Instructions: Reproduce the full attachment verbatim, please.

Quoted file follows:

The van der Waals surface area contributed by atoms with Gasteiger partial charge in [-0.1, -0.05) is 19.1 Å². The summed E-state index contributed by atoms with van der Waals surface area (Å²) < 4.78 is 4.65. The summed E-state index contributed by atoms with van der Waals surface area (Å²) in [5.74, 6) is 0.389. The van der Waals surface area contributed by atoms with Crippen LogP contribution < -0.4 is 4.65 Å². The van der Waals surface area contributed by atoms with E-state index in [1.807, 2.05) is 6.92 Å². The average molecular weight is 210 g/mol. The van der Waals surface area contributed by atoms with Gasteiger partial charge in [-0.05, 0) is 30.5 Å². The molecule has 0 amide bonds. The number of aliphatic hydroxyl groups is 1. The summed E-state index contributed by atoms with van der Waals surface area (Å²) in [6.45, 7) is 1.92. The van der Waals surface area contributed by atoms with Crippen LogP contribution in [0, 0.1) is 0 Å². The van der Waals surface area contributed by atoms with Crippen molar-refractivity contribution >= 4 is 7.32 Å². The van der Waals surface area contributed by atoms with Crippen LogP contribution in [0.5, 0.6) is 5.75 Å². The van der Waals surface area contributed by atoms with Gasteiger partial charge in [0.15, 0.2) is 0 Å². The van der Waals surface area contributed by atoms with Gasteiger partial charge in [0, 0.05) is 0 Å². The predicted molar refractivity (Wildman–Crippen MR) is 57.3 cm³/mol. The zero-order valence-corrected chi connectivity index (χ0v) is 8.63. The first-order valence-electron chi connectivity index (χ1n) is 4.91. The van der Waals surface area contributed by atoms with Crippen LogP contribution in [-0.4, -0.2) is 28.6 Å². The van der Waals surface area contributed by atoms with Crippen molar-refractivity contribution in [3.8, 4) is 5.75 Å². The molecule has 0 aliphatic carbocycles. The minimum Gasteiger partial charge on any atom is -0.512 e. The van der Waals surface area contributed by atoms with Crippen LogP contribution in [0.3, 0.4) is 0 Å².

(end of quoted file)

The van der Waals surface area contributed by atoms with Gasteiger partial charge in [-0.1, -0.05) is 19.1 Å². The summed E-state index contributed by atoms with van der Waals surface area (Å²) < 4.78 is 4.65. The summed E-state index contributed by atoms with van der Waals surface area (Å²) in [5.74, 6) is 0.389. The van der Waals surface area contributed by atoms with Crippen LogP contribution < -0.4 is 4.65 Å². The van der Waals surface area contributed by atoms with E-state index in [1.807, 2.05) is 6.92 Å². The average molecular weight is 210 g/mol. The van der Waals surface area contributed by atoms with Gasteiger partial charge in [-0.05, 0) is 30.5 Å². The molecule has 0 amide bonds. The number of aliphatic hydroxyl groups is 1. The summed E-state index contributed by atoms with van der Waals surface area (Å²) in [6.45, 7) is 1.92. The van der Waals surface area contributed by atoms with Crippen LogP contribution in [0, 0.1) is 0 Å². The van der Waals surface area contributed by atoms with Crippen molar-refractivity contribution >= 4 is 7.32 Å². The van der Waals surface area contributed by atoms with Crippen LogP contribution in [0.5, 0.6) is 5.75 Å². The van der Waals surface area contributed by atoms with Gasteiger partial charge in [0.15, 0.2) is 0 Å². The van der Waals surface area contributed by atoms with Gasteiger partial charge in [0, 0.05) is 0 Å². The predicted molar refractivity (Wildman–Crippen MR) is 57.3 cm³/mol. The zero-order valence-corrected chi connectivity index (χ0v) is 8.63. The first-order valence-electron chi connectivity index (χ1n) is 4.91. The van der Waals surface area contributed by atoms with Crippen LogP contribution in [-0.4, -0.2) is 28.6 Å². The van der Waals surface area contributed by atoms with Crippen molar-refractivity contribution in [3.8, 4) is 5.75 Å². The molecule has 0 aliphatic carbocycles. The minimum Gasteiger partial charge on any atom is -0.512 e. The van der Waals surface area contributed by atoms with Crippen LogP contribution in [0.3, 0.4) is 0 Å².